Paris, February 3, 2023 – Russian authorities must stop their efforts to silence reporting on the country’s invasion of Ukraine and stop harassing foreign outlets covering the conflict, the Committee to Protect Journalists said Friday.
On January 24, the Leninsky District Court in the western city of Vladimir summoned the Kazakhstan-based independent news website Arbat.Media to a February 17 hearing for publishing allegedly inaccurate information about the war in Ukraine, according to multiple media reports, a report by Arbat.Media, and the outlet’s chief editor Syrym Itkulov, who spoke to CPJ via messaging app.
Itkulov called the summons “surreal” and added that it “goes without saying” that the outlet’s representatives would not travel to Russia to respond to the summons.
“After cracking down on the coverage of Russia’s war in Ukraine on its own territory, Russian authorities are now trying to censor reporting abroad as well,” said Gulnoza Said, CPJ’s Europe and Central Asia program coordinator, in New York. “Authorities must immediately drop any legal proceedings against the Kazakh outlet Arbat.Media, and stop trying to put foreign media under the same yoke as Russian outlets. Kazakh authorities, for their part, must send a clear signal that the country’s news outlets are in no way subject to Russian law.”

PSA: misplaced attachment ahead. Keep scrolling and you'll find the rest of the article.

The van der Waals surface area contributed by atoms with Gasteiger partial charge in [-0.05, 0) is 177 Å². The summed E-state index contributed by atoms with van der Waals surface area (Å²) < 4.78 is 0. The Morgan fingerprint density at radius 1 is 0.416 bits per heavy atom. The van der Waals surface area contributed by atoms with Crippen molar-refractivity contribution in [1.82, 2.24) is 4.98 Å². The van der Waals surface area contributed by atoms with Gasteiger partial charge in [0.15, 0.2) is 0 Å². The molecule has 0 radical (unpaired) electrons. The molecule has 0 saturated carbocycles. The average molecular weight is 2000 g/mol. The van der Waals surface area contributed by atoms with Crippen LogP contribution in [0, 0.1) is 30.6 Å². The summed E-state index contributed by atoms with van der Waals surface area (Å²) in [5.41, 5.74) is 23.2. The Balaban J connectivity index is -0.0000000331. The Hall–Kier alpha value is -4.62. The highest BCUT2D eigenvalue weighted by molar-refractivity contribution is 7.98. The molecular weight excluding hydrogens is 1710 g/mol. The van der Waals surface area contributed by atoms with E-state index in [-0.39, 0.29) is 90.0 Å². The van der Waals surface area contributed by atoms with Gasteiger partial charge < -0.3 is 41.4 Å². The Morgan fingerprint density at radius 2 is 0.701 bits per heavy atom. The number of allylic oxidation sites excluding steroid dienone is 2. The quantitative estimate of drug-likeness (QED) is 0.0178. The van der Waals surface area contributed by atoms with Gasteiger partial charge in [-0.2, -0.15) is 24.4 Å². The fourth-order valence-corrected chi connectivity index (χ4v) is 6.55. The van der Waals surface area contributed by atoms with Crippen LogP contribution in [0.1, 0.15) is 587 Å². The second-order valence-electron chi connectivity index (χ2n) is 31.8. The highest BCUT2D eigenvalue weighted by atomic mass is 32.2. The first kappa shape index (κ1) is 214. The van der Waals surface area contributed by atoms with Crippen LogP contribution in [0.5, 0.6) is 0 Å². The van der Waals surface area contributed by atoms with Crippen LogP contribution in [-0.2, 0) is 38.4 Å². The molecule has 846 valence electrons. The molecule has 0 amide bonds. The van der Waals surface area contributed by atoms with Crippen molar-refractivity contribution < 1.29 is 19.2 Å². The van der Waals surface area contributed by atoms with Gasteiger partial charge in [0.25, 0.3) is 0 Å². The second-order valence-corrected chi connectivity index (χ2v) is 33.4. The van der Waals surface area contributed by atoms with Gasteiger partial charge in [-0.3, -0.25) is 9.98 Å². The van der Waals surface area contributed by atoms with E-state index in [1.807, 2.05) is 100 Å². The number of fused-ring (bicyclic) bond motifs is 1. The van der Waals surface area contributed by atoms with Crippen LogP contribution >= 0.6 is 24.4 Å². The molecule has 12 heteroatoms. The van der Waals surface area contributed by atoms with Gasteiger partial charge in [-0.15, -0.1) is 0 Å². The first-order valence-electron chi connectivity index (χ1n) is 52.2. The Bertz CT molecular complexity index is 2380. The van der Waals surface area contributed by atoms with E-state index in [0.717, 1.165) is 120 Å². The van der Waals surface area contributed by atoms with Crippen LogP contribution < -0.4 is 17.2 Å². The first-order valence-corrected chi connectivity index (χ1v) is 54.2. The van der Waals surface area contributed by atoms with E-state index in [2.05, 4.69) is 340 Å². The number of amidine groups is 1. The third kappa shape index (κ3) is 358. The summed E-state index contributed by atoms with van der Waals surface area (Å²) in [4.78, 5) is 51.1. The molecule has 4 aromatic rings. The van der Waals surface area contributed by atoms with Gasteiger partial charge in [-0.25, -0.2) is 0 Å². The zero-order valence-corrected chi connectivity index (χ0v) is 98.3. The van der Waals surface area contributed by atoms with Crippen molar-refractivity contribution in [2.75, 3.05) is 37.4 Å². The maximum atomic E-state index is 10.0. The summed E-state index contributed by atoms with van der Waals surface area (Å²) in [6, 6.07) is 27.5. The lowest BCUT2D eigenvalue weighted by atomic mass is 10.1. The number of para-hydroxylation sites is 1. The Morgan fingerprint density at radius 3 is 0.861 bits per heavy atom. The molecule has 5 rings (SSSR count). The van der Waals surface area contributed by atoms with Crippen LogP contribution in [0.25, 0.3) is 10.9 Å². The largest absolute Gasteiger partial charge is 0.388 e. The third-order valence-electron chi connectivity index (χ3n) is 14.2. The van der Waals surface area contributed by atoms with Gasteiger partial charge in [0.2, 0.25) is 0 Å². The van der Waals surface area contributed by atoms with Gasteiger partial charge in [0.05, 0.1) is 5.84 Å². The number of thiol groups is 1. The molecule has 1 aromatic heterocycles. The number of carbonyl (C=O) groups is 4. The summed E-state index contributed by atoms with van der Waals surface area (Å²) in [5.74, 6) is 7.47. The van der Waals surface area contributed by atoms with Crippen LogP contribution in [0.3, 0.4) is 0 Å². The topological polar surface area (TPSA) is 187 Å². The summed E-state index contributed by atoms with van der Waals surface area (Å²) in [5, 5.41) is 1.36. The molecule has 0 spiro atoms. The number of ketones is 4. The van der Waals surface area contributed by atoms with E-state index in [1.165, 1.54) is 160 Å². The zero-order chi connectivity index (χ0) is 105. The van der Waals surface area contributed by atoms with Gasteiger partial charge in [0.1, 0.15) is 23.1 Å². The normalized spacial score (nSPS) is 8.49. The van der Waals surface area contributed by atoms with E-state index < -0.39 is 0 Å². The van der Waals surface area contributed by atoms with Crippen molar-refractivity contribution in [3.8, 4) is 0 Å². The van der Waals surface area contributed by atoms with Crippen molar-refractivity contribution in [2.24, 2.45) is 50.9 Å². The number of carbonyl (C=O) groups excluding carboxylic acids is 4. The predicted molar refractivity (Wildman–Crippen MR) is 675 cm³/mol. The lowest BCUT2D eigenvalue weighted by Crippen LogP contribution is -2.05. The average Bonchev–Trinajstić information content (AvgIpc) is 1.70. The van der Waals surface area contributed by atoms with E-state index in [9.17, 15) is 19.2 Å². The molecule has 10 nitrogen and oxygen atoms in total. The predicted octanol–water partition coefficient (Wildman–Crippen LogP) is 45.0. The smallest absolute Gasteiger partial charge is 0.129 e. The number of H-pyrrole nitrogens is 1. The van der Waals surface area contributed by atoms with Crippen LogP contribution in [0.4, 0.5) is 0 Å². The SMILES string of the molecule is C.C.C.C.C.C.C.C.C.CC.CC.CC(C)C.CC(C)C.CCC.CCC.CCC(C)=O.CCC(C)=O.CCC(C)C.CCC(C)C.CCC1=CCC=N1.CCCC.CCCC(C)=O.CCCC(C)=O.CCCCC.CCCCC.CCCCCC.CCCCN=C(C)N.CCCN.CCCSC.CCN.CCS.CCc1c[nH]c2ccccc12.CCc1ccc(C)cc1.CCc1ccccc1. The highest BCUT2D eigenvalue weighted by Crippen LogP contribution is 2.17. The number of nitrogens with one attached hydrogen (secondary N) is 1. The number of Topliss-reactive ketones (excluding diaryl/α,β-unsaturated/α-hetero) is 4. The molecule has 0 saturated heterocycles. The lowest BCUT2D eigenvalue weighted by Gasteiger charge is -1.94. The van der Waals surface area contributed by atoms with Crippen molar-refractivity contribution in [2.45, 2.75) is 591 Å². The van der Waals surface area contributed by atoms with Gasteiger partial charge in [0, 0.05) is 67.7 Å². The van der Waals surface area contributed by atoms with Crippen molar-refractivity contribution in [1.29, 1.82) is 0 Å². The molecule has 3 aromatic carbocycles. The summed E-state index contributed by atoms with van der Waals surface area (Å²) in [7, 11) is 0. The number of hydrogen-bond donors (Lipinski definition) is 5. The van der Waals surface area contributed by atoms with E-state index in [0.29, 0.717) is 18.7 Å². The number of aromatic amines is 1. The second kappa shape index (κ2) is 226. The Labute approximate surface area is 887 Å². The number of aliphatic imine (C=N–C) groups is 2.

A court notice published on Arbat.Media’s website states that the Vladimir military prosecutor’s office requested the outlet be banned in Russia and accused Arbat.Media of publishing “false” information about Russian army casualties, Russian forces’ shelling of residential buildings, and the deaths of civilians.
The notice also alleges that an article about Russian forces retreating from the northeastern Ukrainian city of Kharkiv in September 2022 was “misleading,” and accused the outlet of “shaping a distorted perception of current events among the Russian Internet audience and creating dissenting sentiments.” Russian state media regulator Roskomnadzor requested Arbat.Media remove that article in November, but the outlet refused to comply.
In a public letter sent to the Kazakh Ministry of Information on Thursday, independent local free speech organization Adil Soz reminded authorities that “censorship is prohibited in Kazakhstan.”
Adil Soz head Karla Jamankulova told CPJ that she hoped the Kazakh government would take “a public firm stand” to “protect our information space from any attempts of other countries to dictate what our media should write about and how.”
Following Russia’s full-scale invasion of Ukraine in February 2022, Roskomnadzor said in a statement that all media “must only use information and data received from official Russian sources,” under the threat of being blocked online. Since then, authorities have requested at least 11 Kazakh media outlets to remove war-related content, according to data sent to CPJ by Adil Soz.
“This is a violation of international jurisdiction,” Itkulov said. “How can a Russian district court summon a foreign media outlet to a trial?”
Roskomnadzor has blocked several Central Asia media outlets, including services affiliated with the U.S. Congress-funded broadcaster Radio Free Europe/Radio Liberty, the Kyrgyz independent news outlet Kloop, Kazakh information portal NUR.kz, and the Central Asian service of independent Russian news outlet Mediazona over their war coverage.
CPJ emailed the Leninsky District Court, Roskomnadzor, and the Kazakh Ministry of Information for comment, but did not immediately receive any replies.
[Editors’ note: This article has been updated to correct the year in the dateline at the start of the report.]